• Every morning at breakfast: read a chapter of the Bible and reflect on it in my Bible journal.
  • Sunday—rewrite and submit old pieces in my file cabinet.
  • Monday through Thursday—work on blog posts.
  • Friday and Saturday—work on The Unicornologist and The God of Paradox.
  • Odd numbered days—write a poem.
  • Even numbered days—make a small piece of art or work on a larger one.
  • Every evening that I’m home—practice piano for an hour and either recorder or guitar for an hour.
  • Tuesday nights and Wednesday mornings: folk dancing.
  • Once a week: go on an “artist date” to fill up on beauty and inspiration.typewriter

Here’s what worked and what didn’t:

  • I’m happy that reading a chapter of scripture has become an almost daily habit, one I want to continue the rest of my life.
  • I rewrote several old pieces from 20 years ago. I actually sold one. I sent a few picture book manuscripts out to agents; no nibbles, so I’m working on rewriting them again as flash fiction. I entered a couple of contests; no wins, but I did get one encouraging consideration for publication that ultimately didn’t happen.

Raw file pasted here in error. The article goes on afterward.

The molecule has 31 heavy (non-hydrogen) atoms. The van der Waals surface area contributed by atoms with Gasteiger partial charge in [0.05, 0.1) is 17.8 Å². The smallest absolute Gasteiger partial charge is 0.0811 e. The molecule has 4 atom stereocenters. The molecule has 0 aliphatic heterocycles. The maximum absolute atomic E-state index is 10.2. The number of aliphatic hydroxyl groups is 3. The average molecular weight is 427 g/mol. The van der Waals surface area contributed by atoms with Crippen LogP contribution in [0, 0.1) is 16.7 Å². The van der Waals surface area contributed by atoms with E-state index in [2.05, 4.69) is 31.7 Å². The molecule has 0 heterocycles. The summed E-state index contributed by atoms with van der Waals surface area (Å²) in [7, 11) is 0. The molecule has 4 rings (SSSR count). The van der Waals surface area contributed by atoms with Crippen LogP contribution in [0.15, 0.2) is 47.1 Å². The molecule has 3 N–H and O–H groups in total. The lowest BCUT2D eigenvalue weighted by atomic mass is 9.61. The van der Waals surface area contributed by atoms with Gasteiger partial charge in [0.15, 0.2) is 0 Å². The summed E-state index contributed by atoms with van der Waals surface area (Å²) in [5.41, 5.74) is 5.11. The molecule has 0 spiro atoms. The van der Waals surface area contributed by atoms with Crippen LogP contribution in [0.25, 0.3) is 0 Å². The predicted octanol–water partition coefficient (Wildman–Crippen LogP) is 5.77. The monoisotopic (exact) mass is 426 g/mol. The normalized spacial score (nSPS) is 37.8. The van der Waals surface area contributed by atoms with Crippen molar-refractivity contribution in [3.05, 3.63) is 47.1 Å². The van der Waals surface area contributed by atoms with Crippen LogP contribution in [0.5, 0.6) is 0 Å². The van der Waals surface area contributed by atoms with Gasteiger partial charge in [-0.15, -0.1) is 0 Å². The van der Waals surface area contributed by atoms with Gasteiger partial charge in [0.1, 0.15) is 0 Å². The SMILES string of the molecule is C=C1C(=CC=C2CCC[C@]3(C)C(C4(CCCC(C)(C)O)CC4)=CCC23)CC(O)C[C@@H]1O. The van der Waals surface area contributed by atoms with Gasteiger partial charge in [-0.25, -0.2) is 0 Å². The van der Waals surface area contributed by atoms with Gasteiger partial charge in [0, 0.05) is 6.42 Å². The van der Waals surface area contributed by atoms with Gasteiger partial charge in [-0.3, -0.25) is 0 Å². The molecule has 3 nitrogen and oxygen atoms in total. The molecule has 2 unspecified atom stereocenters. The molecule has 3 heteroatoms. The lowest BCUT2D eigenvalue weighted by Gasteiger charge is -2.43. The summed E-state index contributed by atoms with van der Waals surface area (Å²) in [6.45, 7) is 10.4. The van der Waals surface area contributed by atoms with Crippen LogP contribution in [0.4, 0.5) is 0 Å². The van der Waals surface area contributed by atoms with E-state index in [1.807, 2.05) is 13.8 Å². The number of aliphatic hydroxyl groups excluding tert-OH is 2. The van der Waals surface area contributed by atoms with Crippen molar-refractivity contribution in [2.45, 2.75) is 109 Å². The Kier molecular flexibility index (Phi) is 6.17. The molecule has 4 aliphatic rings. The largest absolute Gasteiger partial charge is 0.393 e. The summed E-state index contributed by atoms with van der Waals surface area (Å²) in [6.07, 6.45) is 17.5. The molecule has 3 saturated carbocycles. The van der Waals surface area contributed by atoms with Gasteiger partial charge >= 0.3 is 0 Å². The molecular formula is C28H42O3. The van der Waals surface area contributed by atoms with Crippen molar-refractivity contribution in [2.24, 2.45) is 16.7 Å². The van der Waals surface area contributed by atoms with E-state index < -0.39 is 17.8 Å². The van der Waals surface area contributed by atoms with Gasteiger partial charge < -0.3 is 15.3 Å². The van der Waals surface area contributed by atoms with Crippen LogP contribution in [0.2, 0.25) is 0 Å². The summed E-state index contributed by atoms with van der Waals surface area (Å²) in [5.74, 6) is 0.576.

• Last Saturday I posted my year-end review for ARHtistic License. I would love to cut back working on the blog to only three days a week, but I can’t seem to manage it. I used to work on the blog for as many days as it took me to be scheduled four weeks out, but often that was five or six days a week, leaving very little time for other writing projects. Working four days a week, I’m only about two weeks ahead, which I’m just not okay with. I may need to cut back my daily expectations for my blog, but I don’t know how. (Suggestions welcome.) I also submitted some guest posts to A Writer’s Path to help new readers discover ARHtistic License.frustrated-writer-2
  • I’ve made progress on The Unicornologist, and even thought it was finished at one point, but my beta readers convinced me it’s not. I started entering it into Scrivener, and I used a template that K.M. Weiland devised, which is showing me where the manuscript has structural problems. I think I need to go on a writer’s retreat just so I can concentrate on that manuscript for a few days without interruptions.